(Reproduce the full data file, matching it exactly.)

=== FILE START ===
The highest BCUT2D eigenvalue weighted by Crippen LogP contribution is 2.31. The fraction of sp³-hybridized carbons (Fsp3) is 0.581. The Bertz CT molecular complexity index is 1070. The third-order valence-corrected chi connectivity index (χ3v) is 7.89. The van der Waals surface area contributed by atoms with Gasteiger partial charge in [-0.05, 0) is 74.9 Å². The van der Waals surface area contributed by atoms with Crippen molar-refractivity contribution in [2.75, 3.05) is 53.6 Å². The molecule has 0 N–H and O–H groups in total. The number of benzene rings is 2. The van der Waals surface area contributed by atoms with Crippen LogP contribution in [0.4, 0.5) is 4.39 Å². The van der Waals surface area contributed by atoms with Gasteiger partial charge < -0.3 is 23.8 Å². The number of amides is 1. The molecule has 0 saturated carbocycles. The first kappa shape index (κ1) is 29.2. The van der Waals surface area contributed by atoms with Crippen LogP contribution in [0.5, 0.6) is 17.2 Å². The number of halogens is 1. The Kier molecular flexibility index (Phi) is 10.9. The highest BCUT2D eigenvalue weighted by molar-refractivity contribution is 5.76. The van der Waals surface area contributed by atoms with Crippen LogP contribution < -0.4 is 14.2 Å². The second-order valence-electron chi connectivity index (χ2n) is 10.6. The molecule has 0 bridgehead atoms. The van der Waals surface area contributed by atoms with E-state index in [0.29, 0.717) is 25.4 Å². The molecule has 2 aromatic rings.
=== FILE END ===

The highest BCUT2D eigenvalue weighted by Crippen LogP contribution is 2.31. The fraction of sp³-hybridized carbons (Fsp3) is 0.581. The Bertz CT molecular complexity index is 1070. The third-order valence-corrected chi connectivity index (χ3v) is 7.89. The van der Waals surface area contributed by atoms with Gasteiger partial charge in [-0.05, 0) is 74.9 Å². The van der Waals surface area contributed by atoms with Crippen molar-refractivity contribution in [2.75, 3.05) is 53.6 Å². The molecule has 0 N–H and O–H groups in total. The number of benzene rings is 2. The van der Waals surface area contributed by atoms with Crippen LogP contribution in [0.4, 0.5) is 4.39 Å². The van der Waals surface area contributed by atoms with Gasteiger partial charge < -0.3 is 23.8 Å². The number of amides is 1. The molecule has 0 saturated carbocycles. The first kappa shape index (κ1) is 29.2. The van der Waals surface area contributed by atoms with Crippen LogP contribution in [0.5, 0.6) is 17.2 Å². The number of halogens is 1. The Kier molecular flexibility index (Phi) is 10.9. The highest BCUT2D eigenvalue weighted by molar-refractivity contribution is 5.76. The van der Waals surface area contributed by atoms with Crippen LogP contribution < -0.4 is 14.2 Å². The second-order valence-electron chi connectivity index (χ2n) is 10.6. The molecule has 0 bridgehead atoms. The van der Waals surface area contributed by atoms with E-state index in [0.29, 0.717) is 25.4 Å². The molecule has 2 aromatic rings.